PORTLAND — In real life, Eamon Lovejoy of South Portland is a little boy.

But on Sunday the 2 1/2-year-old was the mighty avenger, Thor, fresh from the pages of a Marvel Comics book.

Dressed in a cape and winged helmet, Eamon scanned the booths for masked super-villains at the Coast City Comicon, a comics and fantasy entertainment convention.

“I thought this would be a fun father and son activity,” said his father, Josh Lovejoy, toting his son’s action-hero decorated diaper bag.

The Lovejoys were among more than 750 people, some of them in costume like Eamon, who had already shown up for the three-day event by Sunday morning.

With another day and night of activities ahead, the organizers were already proclaiming it a success.

“We doubled what we expected the first day,” Tristan Gallagher said.

Gallagher and his staff at Coast City Comics organized the event, which spread out from the Eastland Park Hotel to Space Gallery, Geno’s Rock Club and Empire Dine & Dance.

The gathering featured an eclectic mix of comic book creators, tattoo artists, guerrilla movie producers, special effects artists, video and fantasy game enthusiasts and cryptozoologists, who study animal legends such as the Loch Ness Monster, Bigfoot and Maine’s own Cassie the Casco Bay Sea Monster.

The convention drew all ages, and mostly males.

On the exhibition floor, special effects artist Eric Anderson of Portland presided over a table heaped with grisly-looking silicone objects, such as fake amputated fingers, ears and noses.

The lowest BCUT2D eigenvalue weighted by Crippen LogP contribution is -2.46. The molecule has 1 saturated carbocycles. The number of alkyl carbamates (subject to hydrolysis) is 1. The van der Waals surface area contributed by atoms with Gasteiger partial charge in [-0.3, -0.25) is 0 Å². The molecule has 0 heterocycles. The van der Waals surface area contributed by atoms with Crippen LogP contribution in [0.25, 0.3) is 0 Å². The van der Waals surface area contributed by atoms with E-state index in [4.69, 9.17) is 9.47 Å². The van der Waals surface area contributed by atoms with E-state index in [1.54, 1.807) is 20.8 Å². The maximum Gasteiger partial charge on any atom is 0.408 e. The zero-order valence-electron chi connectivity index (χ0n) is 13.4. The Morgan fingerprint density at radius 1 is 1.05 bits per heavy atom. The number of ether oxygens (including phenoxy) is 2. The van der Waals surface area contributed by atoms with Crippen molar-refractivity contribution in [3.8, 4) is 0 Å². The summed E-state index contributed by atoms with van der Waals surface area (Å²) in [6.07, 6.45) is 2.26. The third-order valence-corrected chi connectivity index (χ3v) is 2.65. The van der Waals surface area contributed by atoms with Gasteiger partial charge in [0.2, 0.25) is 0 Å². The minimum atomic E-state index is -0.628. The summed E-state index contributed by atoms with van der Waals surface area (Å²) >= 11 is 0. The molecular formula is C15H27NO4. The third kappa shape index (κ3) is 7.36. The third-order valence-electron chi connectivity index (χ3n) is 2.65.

“Some people like to bake a finger in a cake to surprise the family,” said Anderson, who recently made the switch to bloody special effects after being laid off after years in information technology.

Anderson’s creations have appeared in a number of Maine-produced independent films, including those by actor and producer Bill McLean and his Freight Train Films in Monmouth. McLean took part in a panel discussion on guerrilla movie production, which involves shooting low- or no-budget movies in locations where filmmakers often lack permission from property owners.

Yarmouth High School graduate Mort Todd, a writer, editor and artist at Marvel Comics, displayed his superhero-themed depictions of local icons such as Portland Head Light and the Time and Temperature building.

Conventioneers looked on as Portland tattoo artist Chris Dingwell showed off his fine art skills with acrylics on canvas along with other local artists.

Dingwell said artists don’t get to work in front of an audience very often.

“Almost no one gets to watch us,” he said.

Ross Kearney, a co-organizer of the convention, said he and his fellow organizers are pleased with the turnout and even managed to break even.

Kearney said that is a sign of the untapped potential of the Maine comics and fantasy entertainment market. He and the others are already planning a second convention.

“We have already booked two major guests,” Kearney said.

Staff Writer Beth Quimby can be contacted at 791-6363 or at: [email protected]